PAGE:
Prison abolition is the belief that we would all be better off in a world without prisons. Prison abolitionists see prisons as a cause of harm rather than a tool of justice. Fundamentally, prisons are totally ineffective at addressing harmful behaviour and actually make people more violent. Rather than putting people in prison, prison abolitionists think that we should replace them entirely with systems of rehabilitation that do not focus on punishment.
Prisons punish people who have harmed others, but they don’t actually fix the deep social problems that make this violence so common. A context of inequality, racism, and poverty is what causes crime, and putting people in prison does nothing to address it. Prison abolition requires dealing with harm in ways that actually address its root causes. Instead of locking up people and forgetting about them, prison abolitionists believe we need to not only help people change as individuals, but that we need to change the circumstances that lead them to harmful behaviour in the first place.
Prisons hurt people. Across the world, prisons are often incredibly violent places where physical and sexual violence are everyday occurrences. Far from rehabilitating people, prison teaches people that violence is the best way to address conflict and achieve desired outcomes. When people re-enter their communities, that violence often comes with them. This means that the violence of prisons hurts more than just those on the inside. It hurts entire communities.
Because they overwhelmingly target poor and Māori people, prisons actually reinforce the social inequality which drives crime. Evidence from New Zealand and abroad suggests that having a parent who has been incarcerated substantially increases the likelihood that a child will be incarcerated in their lifetime. By taking away key family members and wage-earners, prisons make families poorer in multiple ways, which in turn means they will continue to be overwhelmingly targeted by the prison system. Prisons contribute to intergenerational cycles of poverty, and create worse outcomes for the communities already most impacted by imprisonment.
There are a large number of people in prison right now who could be released without any negative effects on the community. We could release thousands just by making immediate changes to bail, sentencing, parole, and drug laws, for example. Evidence from abroad shows that there is unlikely to be any major impact on crime as a result.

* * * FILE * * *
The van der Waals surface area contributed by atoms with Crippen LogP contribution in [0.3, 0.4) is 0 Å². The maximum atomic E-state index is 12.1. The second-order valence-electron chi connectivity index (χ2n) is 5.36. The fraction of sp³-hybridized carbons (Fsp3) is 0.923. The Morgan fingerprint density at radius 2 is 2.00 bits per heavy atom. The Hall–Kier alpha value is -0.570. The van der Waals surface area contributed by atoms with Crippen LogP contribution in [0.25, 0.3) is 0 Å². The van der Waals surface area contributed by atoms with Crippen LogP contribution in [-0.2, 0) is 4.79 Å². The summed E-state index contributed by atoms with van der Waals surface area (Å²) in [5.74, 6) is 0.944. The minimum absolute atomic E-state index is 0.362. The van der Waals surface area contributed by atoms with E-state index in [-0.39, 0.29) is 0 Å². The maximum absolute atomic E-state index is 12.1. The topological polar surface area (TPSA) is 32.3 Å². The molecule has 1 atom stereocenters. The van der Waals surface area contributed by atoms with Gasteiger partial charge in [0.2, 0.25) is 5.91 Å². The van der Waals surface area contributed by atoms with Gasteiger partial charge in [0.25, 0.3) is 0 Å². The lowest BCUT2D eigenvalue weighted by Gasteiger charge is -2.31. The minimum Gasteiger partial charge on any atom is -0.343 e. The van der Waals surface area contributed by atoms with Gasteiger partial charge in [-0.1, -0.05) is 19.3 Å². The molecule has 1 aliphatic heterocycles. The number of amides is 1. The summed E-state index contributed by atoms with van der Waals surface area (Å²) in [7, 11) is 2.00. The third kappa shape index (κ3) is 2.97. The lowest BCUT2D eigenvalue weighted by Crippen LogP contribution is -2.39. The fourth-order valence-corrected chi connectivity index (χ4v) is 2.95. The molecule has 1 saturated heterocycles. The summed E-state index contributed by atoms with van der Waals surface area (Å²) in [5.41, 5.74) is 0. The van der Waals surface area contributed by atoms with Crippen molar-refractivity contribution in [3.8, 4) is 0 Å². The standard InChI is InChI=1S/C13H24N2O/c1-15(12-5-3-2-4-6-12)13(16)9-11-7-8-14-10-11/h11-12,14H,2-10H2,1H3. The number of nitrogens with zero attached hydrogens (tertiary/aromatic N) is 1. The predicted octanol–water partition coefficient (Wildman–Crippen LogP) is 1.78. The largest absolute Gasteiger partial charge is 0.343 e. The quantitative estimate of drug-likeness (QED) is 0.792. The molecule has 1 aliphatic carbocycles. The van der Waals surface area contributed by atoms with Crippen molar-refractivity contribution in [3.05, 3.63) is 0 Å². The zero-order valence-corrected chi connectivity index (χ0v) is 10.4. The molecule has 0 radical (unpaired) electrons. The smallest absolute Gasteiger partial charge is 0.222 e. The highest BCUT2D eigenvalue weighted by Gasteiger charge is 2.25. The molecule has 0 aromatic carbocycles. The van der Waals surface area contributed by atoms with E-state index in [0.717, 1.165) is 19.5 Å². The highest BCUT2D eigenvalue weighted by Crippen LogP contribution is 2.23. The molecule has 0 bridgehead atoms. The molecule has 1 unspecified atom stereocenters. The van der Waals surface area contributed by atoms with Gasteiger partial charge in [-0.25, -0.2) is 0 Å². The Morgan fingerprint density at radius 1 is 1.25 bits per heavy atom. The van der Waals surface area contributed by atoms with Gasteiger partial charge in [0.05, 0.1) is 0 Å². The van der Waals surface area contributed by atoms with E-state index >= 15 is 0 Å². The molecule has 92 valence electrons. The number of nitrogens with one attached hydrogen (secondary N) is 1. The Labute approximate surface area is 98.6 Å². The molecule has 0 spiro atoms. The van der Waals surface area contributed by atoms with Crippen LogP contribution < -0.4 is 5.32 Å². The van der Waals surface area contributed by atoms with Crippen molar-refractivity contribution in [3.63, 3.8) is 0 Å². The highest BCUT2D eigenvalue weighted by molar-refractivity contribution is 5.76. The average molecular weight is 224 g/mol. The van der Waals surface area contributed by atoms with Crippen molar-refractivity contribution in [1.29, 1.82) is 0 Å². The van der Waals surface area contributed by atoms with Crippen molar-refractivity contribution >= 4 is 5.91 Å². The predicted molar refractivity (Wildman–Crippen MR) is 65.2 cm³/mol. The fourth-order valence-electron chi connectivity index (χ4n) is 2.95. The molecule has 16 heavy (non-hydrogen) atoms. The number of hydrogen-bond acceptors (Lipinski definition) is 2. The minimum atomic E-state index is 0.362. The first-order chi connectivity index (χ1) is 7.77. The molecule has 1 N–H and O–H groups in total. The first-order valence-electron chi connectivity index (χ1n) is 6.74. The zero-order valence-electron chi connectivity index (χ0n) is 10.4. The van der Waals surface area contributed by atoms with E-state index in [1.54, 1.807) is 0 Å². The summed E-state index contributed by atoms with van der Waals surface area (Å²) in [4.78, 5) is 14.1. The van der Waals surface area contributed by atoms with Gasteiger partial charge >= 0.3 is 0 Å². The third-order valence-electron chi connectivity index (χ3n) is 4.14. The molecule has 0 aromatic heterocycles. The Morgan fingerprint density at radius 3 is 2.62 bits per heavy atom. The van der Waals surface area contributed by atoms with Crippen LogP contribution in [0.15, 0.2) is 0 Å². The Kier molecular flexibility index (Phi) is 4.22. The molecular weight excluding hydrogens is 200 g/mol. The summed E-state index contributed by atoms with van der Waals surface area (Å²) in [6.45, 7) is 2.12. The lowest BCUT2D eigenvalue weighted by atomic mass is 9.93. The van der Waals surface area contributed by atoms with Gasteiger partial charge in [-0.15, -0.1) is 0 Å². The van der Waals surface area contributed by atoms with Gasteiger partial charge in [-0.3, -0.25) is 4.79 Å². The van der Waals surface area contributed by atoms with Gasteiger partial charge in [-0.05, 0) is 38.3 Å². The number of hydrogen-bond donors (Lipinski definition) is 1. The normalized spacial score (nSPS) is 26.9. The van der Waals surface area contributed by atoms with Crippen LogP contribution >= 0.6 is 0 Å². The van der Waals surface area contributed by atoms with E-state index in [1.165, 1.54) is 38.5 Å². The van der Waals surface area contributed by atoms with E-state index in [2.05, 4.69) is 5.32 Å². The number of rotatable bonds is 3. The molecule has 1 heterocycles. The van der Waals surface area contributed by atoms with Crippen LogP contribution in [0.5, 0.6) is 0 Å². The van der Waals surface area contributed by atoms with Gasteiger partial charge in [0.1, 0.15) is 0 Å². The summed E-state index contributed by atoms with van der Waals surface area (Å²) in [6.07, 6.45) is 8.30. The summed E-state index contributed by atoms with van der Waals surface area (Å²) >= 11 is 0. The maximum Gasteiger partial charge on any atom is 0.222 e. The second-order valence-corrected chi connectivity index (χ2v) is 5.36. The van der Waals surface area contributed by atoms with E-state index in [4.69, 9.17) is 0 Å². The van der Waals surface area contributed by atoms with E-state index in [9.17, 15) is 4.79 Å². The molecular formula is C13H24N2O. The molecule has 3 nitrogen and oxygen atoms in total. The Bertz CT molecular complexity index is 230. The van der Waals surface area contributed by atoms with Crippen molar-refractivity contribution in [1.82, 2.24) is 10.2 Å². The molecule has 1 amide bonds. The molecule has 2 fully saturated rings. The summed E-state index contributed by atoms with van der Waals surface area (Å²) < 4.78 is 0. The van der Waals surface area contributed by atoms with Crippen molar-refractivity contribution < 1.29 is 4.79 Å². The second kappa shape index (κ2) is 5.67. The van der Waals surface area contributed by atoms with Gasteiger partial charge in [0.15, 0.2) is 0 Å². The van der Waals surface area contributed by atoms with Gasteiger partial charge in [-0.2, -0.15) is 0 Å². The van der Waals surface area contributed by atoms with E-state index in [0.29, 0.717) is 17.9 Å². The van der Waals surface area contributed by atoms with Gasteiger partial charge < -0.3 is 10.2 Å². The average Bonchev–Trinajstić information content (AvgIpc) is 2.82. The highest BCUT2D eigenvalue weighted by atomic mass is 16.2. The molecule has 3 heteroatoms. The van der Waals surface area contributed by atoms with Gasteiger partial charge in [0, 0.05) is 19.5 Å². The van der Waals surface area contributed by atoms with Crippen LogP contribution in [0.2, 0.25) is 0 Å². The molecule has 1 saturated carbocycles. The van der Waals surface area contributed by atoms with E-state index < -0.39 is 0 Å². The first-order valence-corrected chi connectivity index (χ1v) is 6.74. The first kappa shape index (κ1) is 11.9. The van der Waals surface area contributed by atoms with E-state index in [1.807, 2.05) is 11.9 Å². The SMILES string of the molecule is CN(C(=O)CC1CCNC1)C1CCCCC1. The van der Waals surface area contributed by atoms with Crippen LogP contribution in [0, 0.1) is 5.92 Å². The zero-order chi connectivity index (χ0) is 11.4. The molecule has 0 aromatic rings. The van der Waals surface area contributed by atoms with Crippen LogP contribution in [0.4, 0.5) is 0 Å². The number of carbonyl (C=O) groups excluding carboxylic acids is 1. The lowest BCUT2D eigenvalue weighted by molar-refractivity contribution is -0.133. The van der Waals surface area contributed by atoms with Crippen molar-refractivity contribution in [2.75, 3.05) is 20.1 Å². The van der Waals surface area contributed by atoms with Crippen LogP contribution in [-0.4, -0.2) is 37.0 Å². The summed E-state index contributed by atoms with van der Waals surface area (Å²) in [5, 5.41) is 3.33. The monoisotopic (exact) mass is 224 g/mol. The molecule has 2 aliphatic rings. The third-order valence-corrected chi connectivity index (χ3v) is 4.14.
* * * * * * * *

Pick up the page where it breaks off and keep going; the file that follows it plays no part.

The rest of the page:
While we can make immediate changes to reduce the number of people in prison, creating a world without prisons won’t happen overnight. It will take some time to build. The process of abolishing prisons is ultimately about making them redundant. The people in prisons overwhelmingly come from poor backgrounds, struggle with mental illness and addiction, have intellectual disabilities, and are targeted by racist policing. If we address these root causes of imprisonment, we can make prison entirely unnecessary. That means a world without prisons ensures that everyone has a decent standard of living where they can thrive. It means ensuring everyone who needs access to emancipatory mental health and drug treatment can receive it. It means ensuring that people with intellectual disabilities are provided with the support they need to lead fulfilling lives. It means ending racist policing.
However, even in a world without prisons, people will continue to harm one another. Justice in a world without prisons would provide dignity to both victims and perpetrators, and acknowledge that the lines between these categories are often blurred. It would start with the belief that everyone has the capacity to change and everyone should be treated with dignity and respect. Justice is achieved not through punishment but through empowering people to change their behaviour. For the very small number of people who pose an immediate risk to themselves and others, short-term intensive supervision within the community, as well as active therapeutic intervention, would be required.